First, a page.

Newly minted Democratic frontrunner Sen. Bernie Sanders found himself crossways with a key constituency—organized labor—as the contest for the party’s nomination continued to evolve this week. The head of the influential Nevada Culinary Workers Union, a pivotal player in the upcoming Nevada caucuses and a major force in Democratic politics in the tourism-focused state, expressed concern that Sanders’ proposal for Medicare for All (M4A) could jeopardize the hard-won private health benefits that are a key component of the union’s value proposition to its members. The union sent out flyers to its 60,000 members this week claiming that the M4A proposal would “end culinary healthcare”, earning the swift approval of Sanders’ moderate rivals—particularly Minnesota Sen. Amy Klobuchar and former South Bend, IN mayor Pete Buttigieg, who have surged into the lead in the campaign’s “moderate lane” in the wake of this week’s New Hampshire primary. Meanwhile, a top Sanders surrogate admitted in an interview that his signature M4A proposal is unlikely to be implemented, given the political makeup of Congress. Rep. Alexandria Ocasio-Cortez (D-NY) told HuffPost that the “worst-case scenario” is that “we compromise deeply and we end up getting a public option. Is that a nightmare? I don’t think so.” That nod toward political reality was likely intended to broaden Sanders’ appeal with voters, who have turned increasingly negative on the idea of M4A, worried (like Nevada’s culinary workers) that it could mean losing their private insurance. But it could wind up alienating Sanders’ base; establishing a government-run “public option” as a fallback position was not a successful strategy for Sanders’ progressive rival Sen. Elizabeth Warren, who saw her poll numbers drop after attempting to pivot to the more moderate approach. The public option is supported by the rest of the Democratic field, however, and is increasingly popular among voters. It will be worth watching the results of next Saturday’s Nevada caucus, to see what the future holds for Sanders, and for the idea of Medicare for All.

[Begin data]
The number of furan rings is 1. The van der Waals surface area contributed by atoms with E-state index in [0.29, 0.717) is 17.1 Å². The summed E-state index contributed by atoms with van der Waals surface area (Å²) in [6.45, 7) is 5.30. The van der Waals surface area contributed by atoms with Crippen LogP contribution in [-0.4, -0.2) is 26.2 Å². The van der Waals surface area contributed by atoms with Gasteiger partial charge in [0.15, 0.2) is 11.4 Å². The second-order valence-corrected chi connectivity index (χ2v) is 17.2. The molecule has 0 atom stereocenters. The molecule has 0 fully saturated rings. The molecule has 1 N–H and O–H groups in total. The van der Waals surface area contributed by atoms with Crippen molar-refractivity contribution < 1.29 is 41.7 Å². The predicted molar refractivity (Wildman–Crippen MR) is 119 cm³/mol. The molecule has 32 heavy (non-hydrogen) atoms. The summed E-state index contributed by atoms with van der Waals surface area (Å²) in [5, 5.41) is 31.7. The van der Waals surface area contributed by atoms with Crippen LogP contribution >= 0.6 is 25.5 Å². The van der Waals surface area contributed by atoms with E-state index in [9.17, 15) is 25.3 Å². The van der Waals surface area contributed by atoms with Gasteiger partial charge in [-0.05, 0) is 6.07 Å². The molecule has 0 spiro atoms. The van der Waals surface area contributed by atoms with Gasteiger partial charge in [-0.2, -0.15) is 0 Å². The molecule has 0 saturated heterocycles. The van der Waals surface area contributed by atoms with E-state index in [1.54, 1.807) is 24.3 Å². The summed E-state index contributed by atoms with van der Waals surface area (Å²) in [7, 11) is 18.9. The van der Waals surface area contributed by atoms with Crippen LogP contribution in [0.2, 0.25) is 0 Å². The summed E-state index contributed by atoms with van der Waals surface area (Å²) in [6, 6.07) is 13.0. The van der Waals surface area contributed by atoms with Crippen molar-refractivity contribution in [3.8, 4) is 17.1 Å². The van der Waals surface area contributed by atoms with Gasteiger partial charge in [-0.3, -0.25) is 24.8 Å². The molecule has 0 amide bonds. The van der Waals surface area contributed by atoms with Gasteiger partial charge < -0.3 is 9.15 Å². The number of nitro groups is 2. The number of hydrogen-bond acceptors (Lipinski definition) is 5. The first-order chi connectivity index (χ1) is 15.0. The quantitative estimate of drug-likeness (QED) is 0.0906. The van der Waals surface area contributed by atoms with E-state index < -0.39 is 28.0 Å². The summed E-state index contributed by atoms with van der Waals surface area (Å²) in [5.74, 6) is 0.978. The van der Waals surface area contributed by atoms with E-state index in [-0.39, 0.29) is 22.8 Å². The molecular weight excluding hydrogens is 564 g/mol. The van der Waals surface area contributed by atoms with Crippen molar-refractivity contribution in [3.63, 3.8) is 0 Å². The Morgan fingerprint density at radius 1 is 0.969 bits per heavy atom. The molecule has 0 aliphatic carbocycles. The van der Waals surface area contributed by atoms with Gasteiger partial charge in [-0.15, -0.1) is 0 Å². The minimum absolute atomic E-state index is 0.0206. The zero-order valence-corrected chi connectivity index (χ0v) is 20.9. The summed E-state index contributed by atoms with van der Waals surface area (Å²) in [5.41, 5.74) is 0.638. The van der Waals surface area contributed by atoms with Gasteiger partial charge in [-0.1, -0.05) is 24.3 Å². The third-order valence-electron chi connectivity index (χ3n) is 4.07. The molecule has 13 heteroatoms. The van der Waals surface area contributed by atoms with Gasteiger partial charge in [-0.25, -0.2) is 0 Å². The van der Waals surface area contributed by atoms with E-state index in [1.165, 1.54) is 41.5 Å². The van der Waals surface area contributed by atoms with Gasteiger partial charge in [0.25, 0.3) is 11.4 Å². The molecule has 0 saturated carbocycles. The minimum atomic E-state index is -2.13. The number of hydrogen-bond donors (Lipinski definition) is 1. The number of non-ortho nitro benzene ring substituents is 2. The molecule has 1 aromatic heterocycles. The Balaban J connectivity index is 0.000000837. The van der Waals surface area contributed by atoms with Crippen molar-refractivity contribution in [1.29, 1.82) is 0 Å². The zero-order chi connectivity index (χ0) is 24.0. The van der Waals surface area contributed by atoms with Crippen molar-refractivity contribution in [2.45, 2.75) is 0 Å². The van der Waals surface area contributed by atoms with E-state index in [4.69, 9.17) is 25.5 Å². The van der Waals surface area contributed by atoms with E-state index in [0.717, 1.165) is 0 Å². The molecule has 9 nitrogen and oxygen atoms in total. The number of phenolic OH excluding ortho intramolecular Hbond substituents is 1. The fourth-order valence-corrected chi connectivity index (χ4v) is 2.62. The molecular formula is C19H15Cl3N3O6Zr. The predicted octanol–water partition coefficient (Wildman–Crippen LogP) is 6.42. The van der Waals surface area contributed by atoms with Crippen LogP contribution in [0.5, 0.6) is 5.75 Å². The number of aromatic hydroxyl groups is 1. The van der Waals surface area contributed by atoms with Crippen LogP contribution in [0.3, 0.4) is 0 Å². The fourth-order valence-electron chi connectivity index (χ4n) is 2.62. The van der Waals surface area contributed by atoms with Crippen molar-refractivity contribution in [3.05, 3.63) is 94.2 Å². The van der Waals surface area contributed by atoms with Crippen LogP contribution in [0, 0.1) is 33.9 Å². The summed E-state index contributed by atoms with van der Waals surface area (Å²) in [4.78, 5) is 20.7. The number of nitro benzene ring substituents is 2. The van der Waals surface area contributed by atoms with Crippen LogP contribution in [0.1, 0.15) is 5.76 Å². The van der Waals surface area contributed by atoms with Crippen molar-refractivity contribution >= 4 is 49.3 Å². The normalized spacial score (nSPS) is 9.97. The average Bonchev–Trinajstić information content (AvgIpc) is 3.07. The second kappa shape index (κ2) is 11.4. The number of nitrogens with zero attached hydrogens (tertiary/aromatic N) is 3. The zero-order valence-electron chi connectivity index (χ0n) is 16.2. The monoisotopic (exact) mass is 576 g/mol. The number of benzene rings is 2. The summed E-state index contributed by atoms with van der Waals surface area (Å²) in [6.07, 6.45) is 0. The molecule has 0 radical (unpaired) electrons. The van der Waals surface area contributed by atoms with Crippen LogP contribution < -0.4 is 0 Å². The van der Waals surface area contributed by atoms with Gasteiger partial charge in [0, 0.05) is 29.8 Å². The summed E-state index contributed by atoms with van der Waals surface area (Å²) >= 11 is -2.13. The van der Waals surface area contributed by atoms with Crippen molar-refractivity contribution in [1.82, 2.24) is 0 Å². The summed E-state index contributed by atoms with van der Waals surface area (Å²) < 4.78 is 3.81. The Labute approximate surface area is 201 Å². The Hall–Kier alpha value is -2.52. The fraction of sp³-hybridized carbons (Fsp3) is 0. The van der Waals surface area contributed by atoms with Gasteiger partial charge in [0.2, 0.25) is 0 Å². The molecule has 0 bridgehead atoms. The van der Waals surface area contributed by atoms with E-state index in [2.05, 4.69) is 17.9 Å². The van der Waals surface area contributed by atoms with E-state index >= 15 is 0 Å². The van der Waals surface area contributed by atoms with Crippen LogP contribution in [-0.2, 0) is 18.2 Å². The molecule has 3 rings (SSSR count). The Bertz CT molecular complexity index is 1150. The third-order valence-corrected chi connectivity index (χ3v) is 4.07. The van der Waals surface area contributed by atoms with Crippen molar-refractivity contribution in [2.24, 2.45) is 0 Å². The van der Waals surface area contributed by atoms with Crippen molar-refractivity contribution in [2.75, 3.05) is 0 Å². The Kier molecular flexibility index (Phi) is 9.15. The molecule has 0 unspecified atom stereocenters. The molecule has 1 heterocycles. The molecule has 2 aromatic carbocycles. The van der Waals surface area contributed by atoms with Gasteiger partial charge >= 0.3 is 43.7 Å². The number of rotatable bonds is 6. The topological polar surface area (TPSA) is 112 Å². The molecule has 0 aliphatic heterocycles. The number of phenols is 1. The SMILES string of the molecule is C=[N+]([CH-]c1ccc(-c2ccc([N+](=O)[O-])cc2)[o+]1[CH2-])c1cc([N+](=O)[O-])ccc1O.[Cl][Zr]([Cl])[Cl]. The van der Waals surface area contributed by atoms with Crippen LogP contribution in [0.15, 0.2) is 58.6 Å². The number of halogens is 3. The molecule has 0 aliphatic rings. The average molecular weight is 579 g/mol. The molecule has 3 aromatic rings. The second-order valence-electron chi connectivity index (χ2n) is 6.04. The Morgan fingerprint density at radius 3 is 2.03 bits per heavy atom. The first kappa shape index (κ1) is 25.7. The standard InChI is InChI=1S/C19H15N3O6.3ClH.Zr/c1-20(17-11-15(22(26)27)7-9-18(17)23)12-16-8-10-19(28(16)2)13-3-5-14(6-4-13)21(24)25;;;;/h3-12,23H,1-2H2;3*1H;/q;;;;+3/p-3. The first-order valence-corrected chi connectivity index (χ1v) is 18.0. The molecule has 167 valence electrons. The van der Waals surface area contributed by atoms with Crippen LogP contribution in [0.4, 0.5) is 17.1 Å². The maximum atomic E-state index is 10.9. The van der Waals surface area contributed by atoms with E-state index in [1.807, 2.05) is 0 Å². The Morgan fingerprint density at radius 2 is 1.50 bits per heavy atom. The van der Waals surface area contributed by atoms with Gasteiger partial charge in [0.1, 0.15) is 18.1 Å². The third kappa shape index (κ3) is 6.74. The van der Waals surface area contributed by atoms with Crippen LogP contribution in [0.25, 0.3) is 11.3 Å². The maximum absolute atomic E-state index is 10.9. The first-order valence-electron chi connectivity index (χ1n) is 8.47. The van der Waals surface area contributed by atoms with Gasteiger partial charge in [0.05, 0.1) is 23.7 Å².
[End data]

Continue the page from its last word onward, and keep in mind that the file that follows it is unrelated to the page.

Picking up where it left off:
Google’s plan to acquire Fitbit draws scrutiny of regulators
Antitrust officials across the globe are scrutinizing Google’s planned acquisition of Fitibit, Inc., with Bloomberg reporting that regulators in the US, Europe and Australia are concerned about the trove of consumer data the company is stockpiling, and the implications for consumer privacy. Google announced last November that it would acquire the fitness tracking company for $2.1B, which would put Google in direct competition with Apple, which controls over half of the smartphone market. Concerns center around the potential for Google to use Fitbit data for other business applications even though consumers have only consented to providing their data to Fitbit, as well as the possibility that Google will loosen Fitbit’s strong privacy protections over time in order to access more data—something that the company has done in previous acquisitions. According to antitrust experts, the deal could be a landmark test case of how regulators view Google’s use of acquired data to fortify their dominance in other market segments. Google has continued to move into the information layer of healthcare, striking partnerships with health system giants, including a relationship with Mayo Clinic to create artificial intelligence tools. Federal regulators are already investigating data privacy concerns in its work with Ascension Health. Google’s move into “healthcare-adjacent” businesses like Fitbit will augment their ability to establish a more complete health profile of individual patients beyond the clinical medical record. We are long overdue for a public discussion of how the technology and healthcare sectors intersect, how health information is used, and what patients are comfortable sharing with whom and for what purposes.